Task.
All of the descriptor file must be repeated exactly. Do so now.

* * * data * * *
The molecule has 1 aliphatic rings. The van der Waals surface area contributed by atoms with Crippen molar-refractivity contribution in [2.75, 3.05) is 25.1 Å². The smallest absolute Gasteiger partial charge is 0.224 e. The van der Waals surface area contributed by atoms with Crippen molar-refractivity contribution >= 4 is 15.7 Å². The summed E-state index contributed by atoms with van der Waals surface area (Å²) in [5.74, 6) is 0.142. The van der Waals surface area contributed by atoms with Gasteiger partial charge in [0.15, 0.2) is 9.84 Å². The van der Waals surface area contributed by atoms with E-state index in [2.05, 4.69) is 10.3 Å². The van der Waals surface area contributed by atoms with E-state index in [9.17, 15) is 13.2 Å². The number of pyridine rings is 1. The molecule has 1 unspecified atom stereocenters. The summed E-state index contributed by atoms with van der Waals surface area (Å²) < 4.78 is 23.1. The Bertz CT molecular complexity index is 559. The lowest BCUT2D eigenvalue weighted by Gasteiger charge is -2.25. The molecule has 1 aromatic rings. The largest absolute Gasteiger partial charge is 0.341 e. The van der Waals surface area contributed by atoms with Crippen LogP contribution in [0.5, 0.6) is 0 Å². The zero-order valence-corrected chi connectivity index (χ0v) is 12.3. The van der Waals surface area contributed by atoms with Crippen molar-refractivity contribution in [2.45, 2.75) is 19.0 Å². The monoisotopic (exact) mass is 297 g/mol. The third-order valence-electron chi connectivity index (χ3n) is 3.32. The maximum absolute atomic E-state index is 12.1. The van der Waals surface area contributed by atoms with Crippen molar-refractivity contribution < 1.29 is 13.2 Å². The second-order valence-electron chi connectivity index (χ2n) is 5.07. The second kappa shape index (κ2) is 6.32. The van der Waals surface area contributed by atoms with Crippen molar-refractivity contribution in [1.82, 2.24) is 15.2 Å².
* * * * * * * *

The molecule has 1 aliphatic rings. The van der Waals surface area contributed by atoms with Crippen molar-refractivity contribution in [2.75, 3.05) is 25.1 Å². The smallest absolute Gasteiger partial charge is 0.224 e. The van der Waals surface area contributed by atoms with Crippen molar-refractivity contribution >= 4 is 15.7 Å². The summed E-state index contributed by atoms with van der Waals surface area (Å²) in [5.74, 6) is 0.142. The van der Waals surface area contributed by atoms with Gasteiger partial charge in [0.15, 0.2) is 9.84 Å². The van der Waals surface area contributed by atoms with E-state index in [2.05, 4.69) is 10.3 Å². The van der Waals surface area contributed by atoms with E-state index in [9.17, 15) is 13.2 Å². The number of pyridine rings is 1. The molecule has 1 unspecified atom stereocenters. The summed E-state index contributed by atoms with van der Waals surface area (Å²) < 4.78 is 23.1. The Bertz CT molecular complexity index is 559. The lowest BCUT2D eigenvalue weighted by Gasteiger charge is -2.25. The molecule has 1 aromatic rings. The largest absolute Gasteiger partial charge is 0.341 e. The van der Waals surface area contributed by atoms with Crippen LogP contribution in [0.5, 0.6) is 0 Å². The zero-order valence-corrected chi connectivity index (χ0v) is 12.3. The van der Waals surface area contributed by atoms with Crippen molar-refractivity contribution in [2.45, 2.75) is 19.0 Å². The monoisotopic (exact) mass is 297 g/mol. The third-order valence-electron chi connectivity index (χ3n) is 3.32. The maximum absolute atomic E-state index is 12.1. The van der Waals surface area contributed by atoms with Crippen molar-refractivity contribution < 1.29 is 13.2 Å². The second-order valence-electron chi connectivity index (χ2n) is 5.07. The second kappa shape index (κ2) is 6.32. The van der Waals surface area contributed by atoms with Crippen molar-refractivity contribution in [1.82, 2.24) is 15.2 Å².